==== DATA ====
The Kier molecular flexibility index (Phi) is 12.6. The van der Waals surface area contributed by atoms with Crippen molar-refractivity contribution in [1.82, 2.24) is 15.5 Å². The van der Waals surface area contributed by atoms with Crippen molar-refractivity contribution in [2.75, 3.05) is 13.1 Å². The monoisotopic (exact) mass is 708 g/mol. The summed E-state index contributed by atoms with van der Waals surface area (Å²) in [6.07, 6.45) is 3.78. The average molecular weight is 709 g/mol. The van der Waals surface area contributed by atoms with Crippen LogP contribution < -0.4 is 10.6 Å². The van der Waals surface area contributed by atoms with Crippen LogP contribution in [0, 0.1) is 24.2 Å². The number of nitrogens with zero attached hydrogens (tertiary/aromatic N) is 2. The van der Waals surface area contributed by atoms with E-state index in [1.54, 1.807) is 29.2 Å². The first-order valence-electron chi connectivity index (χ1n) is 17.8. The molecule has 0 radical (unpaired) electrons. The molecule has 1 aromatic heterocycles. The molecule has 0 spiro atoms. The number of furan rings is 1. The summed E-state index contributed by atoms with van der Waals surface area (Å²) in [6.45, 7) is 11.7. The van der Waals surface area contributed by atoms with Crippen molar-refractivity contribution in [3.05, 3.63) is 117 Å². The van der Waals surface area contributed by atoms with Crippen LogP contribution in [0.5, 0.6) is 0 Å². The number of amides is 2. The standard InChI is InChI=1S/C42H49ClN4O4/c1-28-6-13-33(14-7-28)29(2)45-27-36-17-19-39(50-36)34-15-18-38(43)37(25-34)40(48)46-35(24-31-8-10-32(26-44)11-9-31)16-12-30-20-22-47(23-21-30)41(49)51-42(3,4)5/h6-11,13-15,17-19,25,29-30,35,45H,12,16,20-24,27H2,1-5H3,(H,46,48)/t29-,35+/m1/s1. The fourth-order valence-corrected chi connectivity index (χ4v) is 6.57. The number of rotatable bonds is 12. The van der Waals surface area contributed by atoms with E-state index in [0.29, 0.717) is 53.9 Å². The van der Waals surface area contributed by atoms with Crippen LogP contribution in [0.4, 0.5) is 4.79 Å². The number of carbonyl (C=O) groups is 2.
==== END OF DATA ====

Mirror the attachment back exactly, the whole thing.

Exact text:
The Kier molecular flexibility index (Phi) is 12.6. The van der Waals surface area contributed by atoms with Crippen molar-refractivity contribution in [1.82, 2.24) is 15.5 Å². The van der Waals surface area contributed by atoms with Crippen molar-refractivity contribution in [2.75, 3.05) is 13.1 Å². The monoisotopic (exact) mass is 708 g/mol. The summed E-state index contributed by atoms with van der Waals surface area (Å²) in [6.07, 6.45) is 3.78. The average molecular weight is 709 g/mol. The van der Waals surface area contributed by atoms with Crippen LogP contribution < -0.4 is 10.6 Å². The van der Waals surface area contributed by atoms with Crippen LogP contribution in [0, 0.1) is 24.2 Å². The number of nitrogens with zero attached hydrogens (tertiary/aromatic N) is 2. The van der Waals surface area contributed by atoms with E-state index in [1.54, 1.807) is 29.2 Å². The first-order valence-electron chi connectivity index (χ1n) is 17.8. The molecule has 0 radical (unpaired) electrons. The molecule has 1 aromatic heterocycles. The molecule has 0 spiro atoms. The number of furan rings is 1. The summed E-state index contributed by atoms with van der Waals surface area (Å²) in [6.45, 7) is 11.7. The van der Waals surface area contributed by atoms with Crippen molar-refractivity contribution in [3.05, 3.63) is 117 Å². The van der Waals surface area contributed by atoms with Crippen LogP contribution in [0.5, 0.6) is 0 Å². The number of amides is 2. The standard InChI is InChI=1S/C42H49ClN4O4/c1-28-6-13-33(14-7-28)29(2)45-27-36-17-19-39(50-36)34-15-18-38(43)37(25-34)40(48)46-35(24-31-8-10-32(26-44)11-9-31)16-12-30-20-22-47(23-21-30)41(49)51-42(3,4)5/h6-11,13-15,17-19,25,29-30,35,45H,12,16,20-24,27H2,1-5H3,(H,46,48)/t29-,35+/m1/s1. The fourth-order valence-corrected chi connectivity index (χ4v) is 6.57. The number of rotatable bonds is 12. The van der Waals surface area contributed by atoms with E-state index in [0.29, 0.717) is 53.9 Å². The van der Waals surface area contributed by atoms with Crippen LogP contribution in [0.4, 0.5) is 4.79 Å². The number of carbonyl (C=O) groups is 2.